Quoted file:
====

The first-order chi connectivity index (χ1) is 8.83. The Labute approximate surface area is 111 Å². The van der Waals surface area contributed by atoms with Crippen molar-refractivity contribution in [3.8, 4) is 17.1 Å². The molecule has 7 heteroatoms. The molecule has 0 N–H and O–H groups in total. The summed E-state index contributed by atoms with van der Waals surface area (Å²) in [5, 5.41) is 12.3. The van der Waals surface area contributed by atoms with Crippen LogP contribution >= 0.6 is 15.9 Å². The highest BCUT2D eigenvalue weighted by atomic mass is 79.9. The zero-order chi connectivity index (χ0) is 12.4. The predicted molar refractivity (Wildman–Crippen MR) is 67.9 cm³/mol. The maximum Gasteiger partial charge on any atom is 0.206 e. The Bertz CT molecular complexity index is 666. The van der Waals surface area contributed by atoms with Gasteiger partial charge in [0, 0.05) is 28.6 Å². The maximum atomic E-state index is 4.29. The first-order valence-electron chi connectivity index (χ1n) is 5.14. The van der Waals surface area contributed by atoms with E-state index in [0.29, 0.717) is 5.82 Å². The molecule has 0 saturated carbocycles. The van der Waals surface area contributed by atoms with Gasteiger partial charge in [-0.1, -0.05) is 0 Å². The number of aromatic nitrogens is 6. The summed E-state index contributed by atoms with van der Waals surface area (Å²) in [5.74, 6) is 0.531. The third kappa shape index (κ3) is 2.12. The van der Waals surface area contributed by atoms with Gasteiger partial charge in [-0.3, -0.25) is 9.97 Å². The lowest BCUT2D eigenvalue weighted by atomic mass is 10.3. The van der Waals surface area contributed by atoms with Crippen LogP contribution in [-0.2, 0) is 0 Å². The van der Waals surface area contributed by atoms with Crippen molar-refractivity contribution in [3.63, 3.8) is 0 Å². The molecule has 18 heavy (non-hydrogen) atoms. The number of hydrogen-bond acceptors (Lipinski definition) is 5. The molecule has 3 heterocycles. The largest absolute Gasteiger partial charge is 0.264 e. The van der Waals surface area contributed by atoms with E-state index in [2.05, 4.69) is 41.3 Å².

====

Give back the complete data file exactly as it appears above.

The first-order chi connectivity index (χ1) is 8.83. The Labute approximate surface area is 111 Å². The van der Waals surface area contributed by atoms with Crippen molar-refractivity contribution in [3.8, 4) is 17.1 Å². The molecule has 7 heteroatoms. The molecule has 0 N–H and O–H groups in total. The summed E-state index contributed by atoms with van der Waals surface area (Å²) in [5, 5.41) is 12.3. The van der Waals surface area contributed by atoms with Crippen LogP contribution >= 0.6 is 15.9 Å². The highest BCUT2D eigenvalue weighted by atomic mass is 79.9. The zero-order chi connectivity index (χ0) is 12.4. The predicted molar refractivity (Wildman–Crippen MR) is 67.9 cm³/mol. The maximum Gasteiger partial charge on any atom is 0.206 e. The Bertz CT molecular complexity index is 666. The van der Waals surface area contributed by atoms with Gasteiger partial charge in [0, 0.05) is 28.6 Å². The maximum atomic E-state index is 4.29. The first-order valence-electron chi connectivity index (χ1n) is 5.14. The van der Waals surface area contributed by atoms with E-state index in [0.29, 0.717) is 5.82 Å². The molecule has 0 saturated carbocycles. The van der Waals surface area contributed by atoms with Gasteiger partial charge in [-0.1, -0.05) is 0 Å². The number of aromatic nitrogens is 6. The summed E-state index contributed by atoms with van der Waals surface area (Å²) in [5.74, 6) is 0.531. The third kappa shape index (κ3) is 2.12. The van der Waals surface area contributed by atoms with Gasteiger partial charge in [-0.3, -0.25) is 9.97 Å². The lowest BCUT2D eigenvalue weighted by atomic mass is 10.3. The van der Waals surface area contributed by atoms with Crippen LogP contribution in [-0.2, 0) is 0 Å². The van der Waals surface area contributed by atoms with Crippen molar-refractivity contribution in [3.63, 3.8) is 0 Å². The molecule has 18 heavy (non-hydrogen) atoms. The number of hydrogen-bond acceptors (Lipinski definition) is 5. The molecule has 3 heterocycles. The largest absolute Gasteiger partial charge is 0.264 e. The van der Waals surface area contributed by atoms with E-state index in [2.05, 4.69) is 41.3 Å².